Tuesday, July 21

I might be more of an English nerd than I thought...

So I'm sitting in my favorite coffee shop (where the heck else would I be?) trying to figure out how I'm going to teach grammar, without actually having to teach grammar. And I found it!

I've always really liked the idea of using journals in the classroom. But more often than not, these end up being a place for students to copy what the teacher puts up on the board, rather than as a learning tool for the student. But here is the idea I just added to my 1st quarter lesson plans for Junior English:

Grammar Journal- Students will begin a two part Grammar Journal. The first part will contain definitions, exercises, and examples of proper grammar provided in morning mini-lessons. This will serve as a self-created reference for students. The second part is a notebook in which students keep records of sentences they have written that contain grammatical errors. Sentences are obtained from student work submitted to instructors. These errors will be marked in a consistent manner by the teaching when grading. After identifying the errors themselves, students then copy problematic sentences in their journals and rewrite the sentences, making alternative stylistic choices to improve each sentence. To take full advantage of their choices, students can rewrite their improved sentences several different ways. Students who do not have significant grammar problems can use the Grammar Journals to recognize their range of stylistic choices. They can accomplish this by rearranging sentences they have created in various ways to create emphasis or change the feel or mood of a piece they have written.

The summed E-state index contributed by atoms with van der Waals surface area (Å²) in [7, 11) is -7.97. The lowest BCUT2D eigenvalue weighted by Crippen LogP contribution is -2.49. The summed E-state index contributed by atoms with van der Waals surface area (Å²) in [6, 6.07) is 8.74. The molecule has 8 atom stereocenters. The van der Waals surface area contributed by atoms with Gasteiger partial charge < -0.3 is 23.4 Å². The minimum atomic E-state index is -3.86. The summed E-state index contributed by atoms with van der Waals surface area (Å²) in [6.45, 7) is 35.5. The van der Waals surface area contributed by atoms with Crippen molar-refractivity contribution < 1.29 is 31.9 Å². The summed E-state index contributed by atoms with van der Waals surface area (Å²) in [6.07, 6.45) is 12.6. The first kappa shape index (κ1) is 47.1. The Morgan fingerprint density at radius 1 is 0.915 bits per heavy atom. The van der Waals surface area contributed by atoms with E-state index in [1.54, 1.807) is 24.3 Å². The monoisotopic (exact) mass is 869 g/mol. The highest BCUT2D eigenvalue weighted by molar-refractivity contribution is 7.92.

(part of this was totally bogarted from Developmental Writing.

I'm excited about trying this out. For those that have taught before, you may be laughing at me. But I see this as a two-fold endeavor. The first part is that doing it this way, I avoid the worksheets and memorization I myself have always hated about learning grammar. Instead, I can use mini-lessons to introduce a concept or skill, and then lead students to strengthen their weaknesses by making notes on their writing (my favorite part of English anyway.) The second is the goal that if I allow a little creativity, in the form of owning their journal, personalizing it and such with their own writing (and pictures, and lyrics and etc) then hopefully students will find value in it. It is definitely a more active way for students to learn a skill, having them find out what went wrong rather than me telling them (over and over and over!)

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